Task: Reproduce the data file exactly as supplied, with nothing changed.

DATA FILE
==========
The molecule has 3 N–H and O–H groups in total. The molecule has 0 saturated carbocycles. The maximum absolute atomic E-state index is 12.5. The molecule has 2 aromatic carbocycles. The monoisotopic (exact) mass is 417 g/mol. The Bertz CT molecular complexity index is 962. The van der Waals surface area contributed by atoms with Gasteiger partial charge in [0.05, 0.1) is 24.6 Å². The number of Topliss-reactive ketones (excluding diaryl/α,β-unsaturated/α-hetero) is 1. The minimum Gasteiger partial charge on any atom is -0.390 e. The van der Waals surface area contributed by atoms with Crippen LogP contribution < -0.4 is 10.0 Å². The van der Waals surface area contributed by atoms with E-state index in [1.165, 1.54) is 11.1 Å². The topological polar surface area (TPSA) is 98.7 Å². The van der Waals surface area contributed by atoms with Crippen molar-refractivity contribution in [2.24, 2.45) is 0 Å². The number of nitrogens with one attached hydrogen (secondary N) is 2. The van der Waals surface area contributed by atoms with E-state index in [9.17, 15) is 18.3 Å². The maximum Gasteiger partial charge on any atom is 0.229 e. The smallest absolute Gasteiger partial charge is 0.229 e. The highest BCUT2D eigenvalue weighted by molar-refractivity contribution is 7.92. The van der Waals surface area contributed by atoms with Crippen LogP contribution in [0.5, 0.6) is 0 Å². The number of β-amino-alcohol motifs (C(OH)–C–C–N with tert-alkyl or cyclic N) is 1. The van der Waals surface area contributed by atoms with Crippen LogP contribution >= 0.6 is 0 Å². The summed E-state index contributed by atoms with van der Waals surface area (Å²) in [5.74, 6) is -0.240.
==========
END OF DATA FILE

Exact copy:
The molecule has 3 N–H and O–H groups in total. The molecule has 0 saturated carbocycles. The maximum absolute atomic E-state index is 12.5. The molecule has 2 aromatic carbocycles. The monoisotopic (exact) mass is 417 g/mol. The Bertz CT molecular complexity index is 962. The van der Waals surface area contributed by atoms with Gasteiger partial charge in [0.05, 0.1) is 24.6 Å². The number of Topliss-reactive ketones (excluding diaryl/α,β-unsaturated/α-hetero) is 1. The minimum Gasteiger partial charge on any atom is -0.390 e. The van der Waals surface area contributed by atoms with Crippen LogP contribution < -0.4 is 10.0 Å². The van der Waals surface area contributed by atoms with E-state index in [1.165, 1.54) is 11.1 Å². The topological polar surface area (TPSA) is 98.7 Å². The van der Waals surface area contributed by atoms with Crippen molar-refractivity contribution in [2.24, 2.45) is 0 Å². The number of nitrogens with one attached hydrogen (secondary N) is 2. The van der Waals surface area contributed by atoms with E-state index in [9.17, 15) is 18.3 Å². The maximum Gasteiger partial charge on any atom is 0.229 e. The smallest absolute Gasteiger partial charge is 0.229 e. The highest BCUT2D eigenvalue weighted by molar-refractivity contribution is 7.92. The van der Waals surface area contributed by atoms with Crippen LogP contribution in [0.5, 0.6) is 0 Å². The number of β-amino-alcohol motifs (C(OH)–C–C–N with tert-alkyl or cyclic N) is 1. The van der Waals surface area contributed by atoms with Crippen LogP contribution >= 0.6 is 0 Å². The summed E-state index contributed by atoms with van der Waals surface area (Å²) in [5.74, 6) is -0.240.